The report notes that the pandemic has forced some companies to adapt their strategies and business model quickly and has led to an increased emphasis on environmental, social and governance matters amongst investors and stakeholders alike. The report emphasises that positive culture should be attained through honest conversations and by building trust, and that leadership should come from the top.
The FRC also noted in its recent Review of Corporate Governance Reporting (see our blog post here) that disclosures around culture could be improved. The FRC intends to continue monitoring this area and to produce additional guidance for companies in due course.
Institutional Shareholder Services (ISS) has published its UK proxy voting guidelines updates for 2022 and Glass Lewis has updated its Approach to Executive Compensation in the Context of the Covid-19 Pandemic.
ISS Proxy Voting Guidelines
The key changes to the current ISS UK proxy voting guidelines are set out in an executive summary document and include:
- Board diversity – In addition to its expectations on gender diversity (see our blog post from last year here), ISS has created a new policy on ethnic diversity based on the recommendations of the Parker Review (see our blog post here). For FTSE 100 companies, ISS will generally recommend a vote against the (re-)election of the chair of the nomination committee if the company has not appointed at least one director from an ethnic minority background.
- Board accountability on climate-related issues – In 2022, for companies that are currently featured on the Climate Action 100+ Focus Group list, ISS will recommend a vote against the (re-)election of the chair of the board where a company does not have both detailed disclosure on climate-related issues, such as reporting in line with the Task Force on Climate-related Financial Disclosures, and quantitative greenhouse gas emission reduction targets covering at least a significant portion of the company’s direct emissions.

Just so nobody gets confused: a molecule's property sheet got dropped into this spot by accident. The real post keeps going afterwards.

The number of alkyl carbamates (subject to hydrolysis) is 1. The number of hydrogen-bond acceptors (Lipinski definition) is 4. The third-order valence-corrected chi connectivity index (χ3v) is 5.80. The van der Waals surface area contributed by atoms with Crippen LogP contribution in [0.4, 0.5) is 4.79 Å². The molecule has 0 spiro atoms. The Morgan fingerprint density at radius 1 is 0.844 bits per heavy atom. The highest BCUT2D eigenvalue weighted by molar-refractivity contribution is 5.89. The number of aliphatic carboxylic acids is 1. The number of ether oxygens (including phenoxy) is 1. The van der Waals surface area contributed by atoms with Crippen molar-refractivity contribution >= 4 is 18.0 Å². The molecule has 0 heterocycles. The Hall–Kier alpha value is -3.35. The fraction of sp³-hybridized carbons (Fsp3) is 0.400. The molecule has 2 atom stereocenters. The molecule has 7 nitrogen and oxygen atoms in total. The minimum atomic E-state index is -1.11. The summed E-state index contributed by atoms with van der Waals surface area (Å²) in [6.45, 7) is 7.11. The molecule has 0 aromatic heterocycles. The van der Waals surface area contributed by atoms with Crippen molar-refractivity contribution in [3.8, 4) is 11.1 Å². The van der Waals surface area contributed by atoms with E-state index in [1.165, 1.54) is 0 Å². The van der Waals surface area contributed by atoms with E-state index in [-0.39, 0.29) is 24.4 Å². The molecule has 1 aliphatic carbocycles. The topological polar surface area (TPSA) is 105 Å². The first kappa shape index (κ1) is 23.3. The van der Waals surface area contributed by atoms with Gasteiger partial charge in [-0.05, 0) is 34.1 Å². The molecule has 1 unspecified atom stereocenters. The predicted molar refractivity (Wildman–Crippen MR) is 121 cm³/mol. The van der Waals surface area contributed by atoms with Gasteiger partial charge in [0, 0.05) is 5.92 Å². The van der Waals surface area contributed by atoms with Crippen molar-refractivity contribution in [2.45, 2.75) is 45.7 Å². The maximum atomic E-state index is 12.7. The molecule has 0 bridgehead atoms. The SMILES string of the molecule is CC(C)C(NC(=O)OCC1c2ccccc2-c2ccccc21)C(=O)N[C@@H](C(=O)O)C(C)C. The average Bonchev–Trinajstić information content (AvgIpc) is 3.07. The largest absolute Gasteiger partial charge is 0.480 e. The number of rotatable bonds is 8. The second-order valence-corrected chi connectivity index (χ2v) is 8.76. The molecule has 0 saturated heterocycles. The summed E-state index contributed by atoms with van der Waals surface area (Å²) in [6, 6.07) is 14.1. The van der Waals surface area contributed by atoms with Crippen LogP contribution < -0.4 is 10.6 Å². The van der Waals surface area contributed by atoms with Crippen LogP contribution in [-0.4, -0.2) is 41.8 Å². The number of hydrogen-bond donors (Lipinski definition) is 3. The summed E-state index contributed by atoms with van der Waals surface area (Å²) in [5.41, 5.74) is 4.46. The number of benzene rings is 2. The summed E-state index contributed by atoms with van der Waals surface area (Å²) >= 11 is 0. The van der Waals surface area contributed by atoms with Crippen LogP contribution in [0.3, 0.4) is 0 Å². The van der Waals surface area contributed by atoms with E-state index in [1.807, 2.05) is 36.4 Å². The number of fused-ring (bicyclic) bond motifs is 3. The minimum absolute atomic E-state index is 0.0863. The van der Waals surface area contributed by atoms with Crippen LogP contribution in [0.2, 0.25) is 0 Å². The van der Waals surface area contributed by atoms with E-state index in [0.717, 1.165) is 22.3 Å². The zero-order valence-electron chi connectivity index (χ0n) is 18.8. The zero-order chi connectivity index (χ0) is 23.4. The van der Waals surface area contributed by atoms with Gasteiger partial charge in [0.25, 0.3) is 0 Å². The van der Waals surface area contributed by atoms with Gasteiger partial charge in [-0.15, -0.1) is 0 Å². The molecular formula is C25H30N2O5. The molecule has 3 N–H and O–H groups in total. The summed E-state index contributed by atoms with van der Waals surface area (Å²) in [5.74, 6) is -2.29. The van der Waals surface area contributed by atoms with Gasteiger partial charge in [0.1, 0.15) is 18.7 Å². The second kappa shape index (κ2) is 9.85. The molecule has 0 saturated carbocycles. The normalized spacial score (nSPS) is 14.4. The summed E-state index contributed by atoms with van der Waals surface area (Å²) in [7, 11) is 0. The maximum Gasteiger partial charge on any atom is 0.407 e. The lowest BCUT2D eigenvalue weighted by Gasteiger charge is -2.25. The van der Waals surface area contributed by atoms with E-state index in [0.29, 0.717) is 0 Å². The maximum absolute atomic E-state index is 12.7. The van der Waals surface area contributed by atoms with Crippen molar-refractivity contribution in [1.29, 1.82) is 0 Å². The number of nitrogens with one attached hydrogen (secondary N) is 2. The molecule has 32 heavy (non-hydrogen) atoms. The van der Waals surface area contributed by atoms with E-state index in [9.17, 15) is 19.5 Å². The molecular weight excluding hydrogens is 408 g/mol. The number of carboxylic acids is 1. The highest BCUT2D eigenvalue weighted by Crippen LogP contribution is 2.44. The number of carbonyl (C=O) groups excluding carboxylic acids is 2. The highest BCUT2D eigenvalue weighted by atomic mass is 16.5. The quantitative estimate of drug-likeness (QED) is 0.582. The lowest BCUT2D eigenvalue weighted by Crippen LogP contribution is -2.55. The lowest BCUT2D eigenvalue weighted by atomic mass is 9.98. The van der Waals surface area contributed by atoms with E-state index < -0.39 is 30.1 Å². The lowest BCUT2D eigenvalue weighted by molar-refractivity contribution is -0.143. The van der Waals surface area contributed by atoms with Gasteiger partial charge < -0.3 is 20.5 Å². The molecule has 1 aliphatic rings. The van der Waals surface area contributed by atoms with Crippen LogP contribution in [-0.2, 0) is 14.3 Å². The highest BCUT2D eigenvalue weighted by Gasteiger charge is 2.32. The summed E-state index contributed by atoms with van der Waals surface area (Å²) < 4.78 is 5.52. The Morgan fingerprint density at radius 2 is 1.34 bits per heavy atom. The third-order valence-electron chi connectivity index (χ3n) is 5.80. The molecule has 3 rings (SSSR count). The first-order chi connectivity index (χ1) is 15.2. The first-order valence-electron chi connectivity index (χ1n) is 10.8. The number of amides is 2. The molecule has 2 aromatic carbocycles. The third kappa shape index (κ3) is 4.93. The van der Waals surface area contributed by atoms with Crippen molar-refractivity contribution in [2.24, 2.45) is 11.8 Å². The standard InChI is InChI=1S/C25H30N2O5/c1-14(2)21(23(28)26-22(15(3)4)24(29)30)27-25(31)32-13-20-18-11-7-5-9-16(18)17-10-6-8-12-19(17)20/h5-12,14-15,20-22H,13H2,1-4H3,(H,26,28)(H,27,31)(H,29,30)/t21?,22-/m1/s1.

- Non-financial ESG performance conditions in executive remuneration packages – ISS has confirmed that environmental, social and governance (ESG) metrics can be included as performance measures for executive remuneration, provided that the metrics are clearly linked to the company’s long-term strategy, material to the business and quantifiable.
The 2022 proxy voting guidelines apply to shareholder meetings taking place on or after 1 February 2022, save where otherwise noted.
Glass Lewis approach to executive compensation
Glass Lewis’s Approach to Executive Compensation document is designed to provide guidance on the application of its policy on executive remuneration in the context of the ongoing Covid-19 pandemic. Glass Lewis has updated the document to remove references to specific fiscal years, noting that the guidance will continue to apply throughout the course of the pandemic.
The Financial Reporting Council (FRC) has published its Annual Review of the UK Corporate Governance Code. The report discusses the quality of reporting against the UK Corporate Governance Code in 2021 and the FRC’s expectations for companies reporting in 2022.
The FRC notes that reporting has improved overall since last year (see our blog post on last year’s annual review here), in particular where companies have been reporting on environmental and social issues.
Other key messages from the report include: